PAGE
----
Questionable Consumption

Navigating the marketing maze demands a dose of skepticism

A couple of weeks ago, I went to Tampa, Fla., to spend a weekend with my mother and two of my teenaged San Diegan nephews who were wrapping up a week with granny. Since my mother lives about half an hour north of Tampa in Port Richey, I chose a hotel for the four of us in the city.

If you know Port Richey, that makes absolute sense to you. If not, all you need to know is that miniature golf is the recreational highlight and the Cracker Barrel seems to do just fine.

Yet in Tampa, a Cracker Barrel-esque moment awaited me at the hotel I’d chosen.

Using the hotel’s business center for some free Internet, I tried to pull up a story I’d written a couple years ago about the ”village concept.” I wanted my mother to read about this system whereby residents, particularly the elderly, subscribe to their neighborhood village for some reasonable amount. In return, if they need a gutter cleaned, bulb changed or a ride to the grocery store – that sort of thing — the village network will assist. In a nutshell, that was the article.

But I couldn’t pull it up. Why not? The screening software didn’t like the word ”lesbian.”

I was stunned, but figured I would just deal with it through proper channels once I was back in D.C.

First, I contacted the company that made the filter, who put the blame squarely on hotel management. So the buck stopped with the Hilton Hotels Corporation. For days I’ve been trying to get a comment from them. Is this filter company-wide? Was it Tampa-specific? Do they want to defend ”lesbian” as a web-surfing deal breaker, or will they promise to look into this offensive filter? I’m still waiting for answers, but I give Hilton the benefit of the doubt.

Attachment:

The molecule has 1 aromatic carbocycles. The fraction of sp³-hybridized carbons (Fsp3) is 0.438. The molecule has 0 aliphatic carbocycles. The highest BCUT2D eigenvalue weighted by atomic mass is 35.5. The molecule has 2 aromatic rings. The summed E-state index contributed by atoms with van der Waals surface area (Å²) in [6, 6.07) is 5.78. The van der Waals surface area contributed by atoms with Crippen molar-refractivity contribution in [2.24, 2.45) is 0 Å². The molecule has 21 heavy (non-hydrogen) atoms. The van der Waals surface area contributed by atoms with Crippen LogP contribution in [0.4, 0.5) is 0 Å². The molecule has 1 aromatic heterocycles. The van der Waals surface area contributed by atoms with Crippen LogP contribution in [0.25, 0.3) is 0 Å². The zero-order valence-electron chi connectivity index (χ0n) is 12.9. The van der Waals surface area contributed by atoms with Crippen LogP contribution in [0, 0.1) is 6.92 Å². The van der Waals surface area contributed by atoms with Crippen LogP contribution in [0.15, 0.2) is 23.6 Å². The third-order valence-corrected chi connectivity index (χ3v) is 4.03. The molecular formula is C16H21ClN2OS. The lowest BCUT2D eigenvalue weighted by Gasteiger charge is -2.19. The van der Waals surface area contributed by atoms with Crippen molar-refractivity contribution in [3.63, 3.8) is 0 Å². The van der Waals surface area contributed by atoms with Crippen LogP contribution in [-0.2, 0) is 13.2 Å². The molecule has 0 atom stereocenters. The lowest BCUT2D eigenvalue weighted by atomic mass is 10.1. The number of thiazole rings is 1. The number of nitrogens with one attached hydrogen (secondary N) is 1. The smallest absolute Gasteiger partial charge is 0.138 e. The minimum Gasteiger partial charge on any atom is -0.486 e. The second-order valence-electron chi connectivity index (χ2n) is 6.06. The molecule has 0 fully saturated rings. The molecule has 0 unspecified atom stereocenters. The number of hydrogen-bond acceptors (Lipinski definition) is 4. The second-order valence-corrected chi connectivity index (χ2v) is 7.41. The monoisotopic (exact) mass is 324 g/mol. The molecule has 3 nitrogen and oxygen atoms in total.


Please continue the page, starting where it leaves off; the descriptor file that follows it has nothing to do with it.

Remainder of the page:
The Human Rights Campaign’s 2010 Corporate Equality Index gives Hilton a rating of 90. I respect that.

With instances such as this, I’m forced, however, to consider our community’s relationship to corporations, which strikes me as loaded. It’s not that I’m knocking capitalism. I think the Soviets taught us, if nothing else, that profit is about the only motivator society respects. I suppose fear would work, too, but that’s not an alternative I’d advocate. That’s not to say I’m an absolute enthusiast for unfettered free markets. Let businesses pursue profits, while government sets the rules.

The rub is that at the end of the day, regardless of gay-gala sponsorships or marketing campaigns aimed at the LGBT community, the bottom line of any business is just that: the bottom line. ”Happy Meals” may indeed make children happy, but that is not their purpose. Their purpose is to make money for the McDonald’s Corporation. I’ve got no beef with that.

But as more businesses cater to the LGBT community, it’s important to remember that a familiar corporate logo draped in a rainbow flag is not there to pass ENDA. It’s there to make that company money. Some companies realize that embracing diversity can make them stronger, or that catering to the LGBT community can increase client base. That’s super. Some, meanwhile, don’t want to risk a boycott from social conservatives, and others — I’m looking at you Exxon Mobil — are doing just fine while embracing homophobia as policy.

Hilton is part of the dance like all the rest. And in the company’s calculations, management has pushed the company into gay-friendly territory. So the lesbian-filter is annoying, but not much more, because I have no emotional investment in Hilton. Nor in any other profit-making venture that is not my own. I may want every company to do the right thing, but it’s common sense that the bottom line comes first.

We have clout as voters and as consumers. But as with political speeches, we need to filter marketing messages with a sizable grain of salt.

Follow Will O'Bryan on Twitter @wobryan.

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